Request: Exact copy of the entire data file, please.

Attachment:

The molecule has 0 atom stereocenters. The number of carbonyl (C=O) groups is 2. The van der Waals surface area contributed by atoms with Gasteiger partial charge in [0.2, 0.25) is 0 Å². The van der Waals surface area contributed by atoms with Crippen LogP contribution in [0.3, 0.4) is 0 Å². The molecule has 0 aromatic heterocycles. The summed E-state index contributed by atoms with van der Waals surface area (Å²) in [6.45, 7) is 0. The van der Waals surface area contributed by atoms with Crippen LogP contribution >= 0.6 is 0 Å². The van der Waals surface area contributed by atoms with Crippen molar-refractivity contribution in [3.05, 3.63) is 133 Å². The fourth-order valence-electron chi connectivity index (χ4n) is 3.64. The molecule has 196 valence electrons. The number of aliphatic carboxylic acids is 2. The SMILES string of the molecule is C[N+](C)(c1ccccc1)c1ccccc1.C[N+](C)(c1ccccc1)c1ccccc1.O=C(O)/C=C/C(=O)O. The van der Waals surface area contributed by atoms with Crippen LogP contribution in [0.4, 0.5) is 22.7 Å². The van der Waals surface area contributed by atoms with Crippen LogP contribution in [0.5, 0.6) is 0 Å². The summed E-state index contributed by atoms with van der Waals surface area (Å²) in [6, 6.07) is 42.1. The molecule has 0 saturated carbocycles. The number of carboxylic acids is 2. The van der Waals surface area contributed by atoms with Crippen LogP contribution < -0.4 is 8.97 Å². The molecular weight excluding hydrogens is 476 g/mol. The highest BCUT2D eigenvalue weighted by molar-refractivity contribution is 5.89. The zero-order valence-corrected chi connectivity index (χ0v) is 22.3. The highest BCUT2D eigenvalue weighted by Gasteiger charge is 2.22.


The molecule has 0 atom stereocenters. The number of carbonyl (C=O) groups is 2. The van der Waals surface area contributed by atoms with Gasteiger partial charge in [0.2, 0.25) is 0 Å². The van der Waals surface area contributed by atoms with Crippen LogP contribution in [0.3, 0.4) is 0 Å². The molecule has 0 aromatic heterocycles. The summed E-state index contributed by atoms with van der Waals surface area (Å²) in [6.45, 7) is 0. The van der Waals surface area contributed by atoms with Crippen LogP contribution >= 0.6 is 0 Å². The van der Waals surface area contributed by atoms with Crippen molar-refractivity contribution in [3.05, 3.63) is 133 Å². The fourth-order valence-electron chi connectivity index (χ4n) is 3.64. The molecule has 196 valence electrons. The number of aliphatic carboxylic acids is 2. The SMILES string of the molecule is C[N+](C)(c1ccccc1)c1ccccc1.C[N+](C)(c1ccccc1)c1ccccc1.O=C(O)/C=C/C(=O)O. The van der Waals surface area contributed by atoms with Crippen LogP contribution in [0.4, 0.5) is 22.7 Å². The van der Waals surface area contributed by atoms with Crippen LogP contribution in [0.5, 0.6) is 0 Å². The summed E-state index contributed by atoms with van der Waals surface area (Å²) in [6, 6.07) is 42.1. The molecule has 0 saturated carbocycles. The number of carboxylic acids is 2. The van der Waals surface area contributed by atoms with Crippen LogP contribution < -0.4 is 8.97 Å². The molecular weight excluding hydrogens is 476 g/mol. The highest BCUT2D eigenvalue weighted by molar-refractivity contribution is 5.89. The zero-order valence-corrected chi connectivity index (χ0v) is 22.3. The highest BCUT2D eigenvalue weighted by Gasteiger charge is 2.22.